As learning moves online, trigger warnings must too
This article was written by Dana Ruggiero
When I was a first-year student at university, our class of 300 students watched Jodie Foster get gang raped in the film The Accused. Our professor, an experienced teacher, told us before the movie that: “anyone not comfortable with scenes of violence against women could leave and complete an alternate assignment”. Nobody left.
Now, 15 years later I am a senior lecturer in a university and we are still having debates about these kind of trigger warnings that lecturers give their students before reading or watching graphic material. Since then, the pace of higher education has not changed but the way that we impart information has; from online learning to Massive Open Online Courses (MOOCs) and “gamification” – where students play a game as they learn, we are living in a world where as Canadian philosopher Marshall McLuhan put it “the medium is the message”.
The nature of university study is changing, with one in four students in the US taking at least one online class during 2012, and numbers climbing. Traditional undergraduate university students in lecture halls are now just one part of a market that includes working adults and others drawn in by the flexibility of online learning. However, with this flexibility comes ambiguity, and the lack of face-to-face communication can increase misconceptions about the purpose of covering graphic or explicit material.
The grassroots movement of students asking for trigger warnings started as a simple request from a literature major at the University of California, Santa Barbara: give students a heads-up before covering graphic material that could cause flashbacks of trauma. Like wildfire, the trigger warning issue has caught public attention around the world setting off debates between students, staff, and faculty from the internet to the ivory tower. For students and faculty that interact completely online, when the ivory tower is the internet, the trigger warning can look completely different.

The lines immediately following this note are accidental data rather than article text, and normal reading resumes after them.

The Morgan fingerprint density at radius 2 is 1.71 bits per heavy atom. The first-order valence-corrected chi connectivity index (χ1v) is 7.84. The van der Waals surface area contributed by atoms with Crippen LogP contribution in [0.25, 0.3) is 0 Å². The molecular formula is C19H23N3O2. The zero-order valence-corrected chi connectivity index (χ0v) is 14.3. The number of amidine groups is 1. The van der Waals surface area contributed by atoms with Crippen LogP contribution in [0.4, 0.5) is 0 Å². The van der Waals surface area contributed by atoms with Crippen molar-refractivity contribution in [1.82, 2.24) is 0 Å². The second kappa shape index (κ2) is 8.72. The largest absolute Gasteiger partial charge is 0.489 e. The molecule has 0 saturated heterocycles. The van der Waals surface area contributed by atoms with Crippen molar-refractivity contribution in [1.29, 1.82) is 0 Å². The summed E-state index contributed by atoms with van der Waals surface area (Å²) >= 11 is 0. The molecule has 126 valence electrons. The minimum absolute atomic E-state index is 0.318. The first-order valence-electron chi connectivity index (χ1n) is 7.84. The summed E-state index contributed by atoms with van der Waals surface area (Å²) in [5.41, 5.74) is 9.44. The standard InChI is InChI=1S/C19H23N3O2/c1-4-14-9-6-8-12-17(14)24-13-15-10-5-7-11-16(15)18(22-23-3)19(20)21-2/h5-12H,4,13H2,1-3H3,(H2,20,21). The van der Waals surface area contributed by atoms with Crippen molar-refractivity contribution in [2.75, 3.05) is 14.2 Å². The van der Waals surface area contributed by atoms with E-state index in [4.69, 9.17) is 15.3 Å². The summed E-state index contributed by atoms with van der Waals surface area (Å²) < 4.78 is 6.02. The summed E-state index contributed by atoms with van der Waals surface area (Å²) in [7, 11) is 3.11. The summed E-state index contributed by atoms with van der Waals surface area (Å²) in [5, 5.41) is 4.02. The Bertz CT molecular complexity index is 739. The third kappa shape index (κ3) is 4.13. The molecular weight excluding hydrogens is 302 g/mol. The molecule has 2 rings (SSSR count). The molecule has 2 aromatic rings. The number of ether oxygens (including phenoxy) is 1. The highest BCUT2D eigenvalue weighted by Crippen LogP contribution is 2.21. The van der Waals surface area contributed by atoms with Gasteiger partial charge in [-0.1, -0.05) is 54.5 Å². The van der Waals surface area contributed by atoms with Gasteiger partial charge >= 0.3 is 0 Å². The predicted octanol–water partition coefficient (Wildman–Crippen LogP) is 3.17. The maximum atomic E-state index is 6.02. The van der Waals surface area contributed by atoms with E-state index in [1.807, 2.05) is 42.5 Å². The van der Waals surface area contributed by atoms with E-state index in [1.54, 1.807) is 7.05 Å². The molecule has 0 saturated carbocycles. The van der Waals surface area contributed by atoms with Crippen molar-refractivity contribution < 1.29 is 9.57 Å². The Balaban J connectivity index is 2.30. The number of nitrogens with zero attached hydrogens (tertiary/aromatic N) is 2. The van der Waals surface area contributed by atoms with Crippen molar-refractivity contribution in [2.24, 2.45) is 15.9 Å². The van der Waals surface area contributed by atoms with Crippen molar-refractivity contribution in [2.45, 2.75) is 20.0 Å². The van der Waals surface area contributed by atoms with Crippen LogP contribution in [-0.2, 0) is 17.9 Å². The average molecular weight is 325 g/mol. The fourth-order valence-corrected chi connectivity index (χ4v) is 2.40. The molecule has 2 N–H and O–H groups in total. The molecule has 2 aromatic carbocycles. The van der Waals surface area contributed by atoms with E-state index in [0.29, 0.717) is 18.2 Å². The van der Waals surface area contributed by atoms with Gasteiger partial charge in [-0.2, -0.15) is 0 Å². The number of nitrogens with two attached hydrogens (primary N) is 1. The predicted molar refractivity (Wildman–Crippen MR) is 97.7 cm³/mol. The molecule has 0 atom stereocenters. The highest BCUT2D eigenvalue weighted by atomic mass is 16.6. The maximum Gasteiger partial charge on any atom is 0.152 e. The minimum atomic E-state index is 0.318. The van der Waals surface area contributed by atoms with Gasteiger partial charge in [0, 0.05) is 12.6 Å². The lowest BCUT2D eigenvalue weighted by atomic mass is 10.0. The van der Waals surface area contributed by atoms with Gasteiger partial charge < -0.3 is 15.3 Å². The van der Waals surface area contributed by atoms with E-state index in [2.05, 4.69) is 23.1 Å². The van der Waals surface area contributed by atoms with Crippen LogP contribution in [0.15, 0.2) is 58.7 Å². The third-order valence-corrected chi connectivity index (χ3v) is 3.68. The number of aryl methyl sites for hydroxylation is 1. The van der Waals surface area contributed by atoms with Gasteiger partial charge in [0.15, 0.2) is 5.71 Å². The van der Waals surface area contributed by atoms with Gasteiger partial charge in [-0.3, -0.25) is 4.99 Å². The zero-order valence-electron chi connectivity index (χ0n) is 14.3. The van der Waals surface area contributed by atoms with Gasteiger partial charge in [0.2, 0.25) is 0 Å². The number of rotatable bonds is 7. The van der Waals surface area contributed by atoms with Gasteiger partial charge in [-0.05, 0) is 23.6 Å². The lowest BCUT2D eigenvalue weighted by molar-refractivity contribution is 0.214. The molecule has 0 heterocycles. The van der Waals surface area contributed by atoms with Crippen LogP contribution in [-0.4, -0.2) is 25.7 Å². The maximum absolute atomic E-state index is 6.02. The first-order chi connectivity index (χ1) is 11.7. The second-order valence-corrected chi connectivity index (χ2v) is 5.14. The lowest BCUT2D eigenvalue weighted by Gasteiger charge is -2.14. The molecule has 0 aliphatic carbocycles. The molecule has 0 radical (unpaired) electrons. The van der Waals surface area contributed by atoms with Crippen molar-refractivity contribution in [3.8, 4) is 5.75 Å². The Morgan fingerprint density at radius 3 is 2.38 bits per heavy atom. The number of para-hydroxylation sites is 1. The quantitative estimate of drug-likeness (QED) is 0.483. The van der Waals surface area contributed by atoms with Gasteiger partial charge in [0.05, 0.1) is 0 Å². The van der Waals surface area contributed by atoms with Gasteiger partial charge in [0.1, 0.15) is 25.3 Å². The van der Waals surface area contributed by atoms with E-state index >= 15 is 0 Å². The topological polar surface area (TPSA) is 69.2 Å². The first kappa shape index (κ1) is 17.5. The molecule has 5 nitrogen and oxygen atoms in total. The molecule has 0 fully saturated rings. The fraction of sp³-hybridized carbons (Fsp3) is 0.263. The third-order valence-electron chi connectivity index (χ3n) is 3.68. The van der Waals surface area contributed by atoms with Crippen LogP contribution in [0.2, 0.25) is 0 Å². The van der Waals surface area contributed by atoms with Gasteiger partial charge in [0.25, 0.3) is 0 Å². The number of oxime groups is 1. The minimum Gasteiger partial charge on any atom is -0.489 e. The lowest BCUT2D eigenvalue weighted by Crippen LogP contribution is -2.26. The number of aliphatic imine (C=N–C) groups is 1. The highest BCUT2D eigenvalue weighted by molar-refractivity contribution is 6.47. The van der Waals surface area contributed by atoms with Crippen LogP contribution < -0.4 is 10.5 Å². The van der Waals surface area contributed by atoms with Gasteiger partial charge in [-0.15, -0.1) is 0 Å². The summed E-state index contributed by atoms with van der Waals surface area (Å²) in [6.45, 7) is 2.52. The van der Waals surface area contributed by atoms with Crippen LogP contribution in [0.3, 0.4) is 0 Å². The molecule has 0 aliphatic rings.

Open for discussion
I often give a guest lecture in education classes on videogames and learning. This includes an online section where students are asked to review games like Super Columbine Massacre RPG, Decisions that Matter, Choice Texas and Darfur is Dying among others. This leads to an online discussion about what players learn when they play these games.
Prior to students participating in this activity I post an announcement that gets emailed to all of them simply stating that: “We are exploring different types of games freely available on the internet. Some of these games are on topics that you may find hard to deal with. Please post a response in the ‘Ask the Instructor’ if you would like to talk about the assignment.”
By posting an announcement on the system there is a degree of certainty that all the students will at least receive the message; whether they read it or not cannot be controlled. The closed discussion forum where students can ask the instructor a question or set up a video chat gives the students the opportunity to voice concerns. In the five years I have been giving this lecture, both in the US and the UK, not one student out of thousands has posted in the “Ask the Instructor” section. In fact, this assignment which comes with the email announcement tends to have more participation then the assignments that do not come with email trigger warnings.